• It prevents them from entering the wrong cell type.
    • It prevents them from being lost through the kidneys
    • It maintains the right concentration of hormone
    • It acts as a "buffer" against a drop in the secretion of a hormone
  16. How do hormones act on target cells?
    • The binding of a hormone to a receptor protein triggers intercellular cell-signalling events.
    • This involves the synthesis of cyclic AMP (cAMP) as a short-lived secondary messenger
  17. What are secondary messengers?
    • Second messengers are molecules that relay signals from receptors on the cell surface to target molecules inside the cell, in the cytoplasm or nucleus.
    • They relay the signals of hormones like epinephrine (adrenaline), growth factors, and others, and cause some kind of change in the activity of the cell.
    • They greatly amplify the strength of the signal.
  18. What are some examples of endocrine glands?
    • Pituitary gland
    • Thyroid gland
    • Adrenal gland
    • Testis
    • Pineal gland
    • Thymus
    • Pancreas
    • Ovary
  19. Thyroid gland
    • Hormones
    • Thyroxine (T4) - 90%
    • Triidothyronine (T3) - 9%
    • Reverse T - 1%

    • Effect
    • Stimulates and maintains metabolic processes
    • Lowers blood calcium levels
    • For maturation, development and growth (bones, brain...)
    • Role in cardiovascular system
  20. Adrenal medulla
    • Hormones
    • Epinephrine and norepinephrine
    • (OR adrenaline and noradrenaline)

    Act on alpha and beta adrenoceptors

    • Effect 
    • Raises blood glucose level;
    • increases metabolic activities
    • constricts certain blood vessels
  21. Adrenal cortex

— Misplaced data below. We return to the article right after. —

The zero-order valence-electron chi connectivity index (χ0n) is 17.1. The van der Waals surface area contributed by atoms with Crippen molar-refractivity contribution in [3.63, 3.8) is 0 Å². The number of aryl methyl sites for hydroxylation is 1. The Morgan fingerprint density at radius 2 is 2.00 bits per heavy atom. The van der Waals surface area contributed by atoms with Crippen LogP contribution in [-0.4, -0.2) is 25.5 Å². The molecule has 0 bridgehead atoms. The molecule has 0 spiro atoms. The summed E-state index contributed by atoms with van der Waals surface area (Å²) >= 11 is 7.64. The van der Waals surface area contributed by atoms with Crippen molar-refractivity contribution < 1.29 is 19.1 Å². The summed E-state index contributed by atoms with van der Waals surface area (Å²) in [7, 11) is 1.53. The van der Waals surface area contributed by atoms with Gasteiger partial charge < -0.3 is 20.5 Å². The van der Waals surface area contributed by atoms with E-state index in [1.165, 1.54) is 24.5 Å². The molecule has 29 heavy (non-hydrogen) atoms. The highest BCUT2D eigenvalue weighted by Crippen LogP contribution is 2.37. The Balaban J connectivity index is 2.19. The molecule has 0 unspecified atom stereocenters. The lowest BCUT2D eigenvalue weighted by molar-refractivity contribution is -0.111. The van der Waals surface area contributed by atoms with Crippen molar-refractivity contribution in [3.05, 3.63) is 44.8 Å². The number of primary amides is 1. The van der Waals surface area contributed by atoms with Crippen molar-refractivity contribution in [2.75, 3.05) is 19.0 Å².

Hormones and effect

    • Mineralocorticoids - e.g. aldosterone
    • Regulates mineral metabolism - retention of Na+ and water resorption by kidney

    • Glucorticoids - e.g. cortisol
    • Regulates blood glucose levels

    • Sex hormones
    • e.g. weak androgens that can be converted into more potent sex hormones such as testosterone and oestrogens, especially in women.
  22. Pancreas
    • The pancreas is both an exocrine and an endocrine gland.
    • The endocrine part of the Pancreas are called Islets of Langerhans.

    In the Islets of Langerhans:

    Alpha cells produce glucagon - a catabolic hormone which can mobilise stores of glycogen, fat, and protein to act as energy sources during food deprivation.

    Beta cells produce insulin - an anabolic hormone which causes the uptake and use of glucose from the blood during times of excess nutrient availability.

    Delta cells - produce somatostatin (inhibits growth hormones) and gastrin.
  23. Briefly, how are blood sugar levels regulated by the pancreas?
    Low blood glucose --> Glucagon released by beta cells of pancreas --> Liver releases glucose into the blood --> Normal blood glucose levels achieved.

    High blood glucose --> Insulin released by alpha cells of pancreas --> fat cells take in glucose from blood --> Normal blood glucose levels achieved
  24. Briefly comment on calcium in the body.
    Calcium (Ca2+) has many vital roles in the body but the levels of Ca2+ MUST be tightly regulated otherwise it can become very toxic to cells.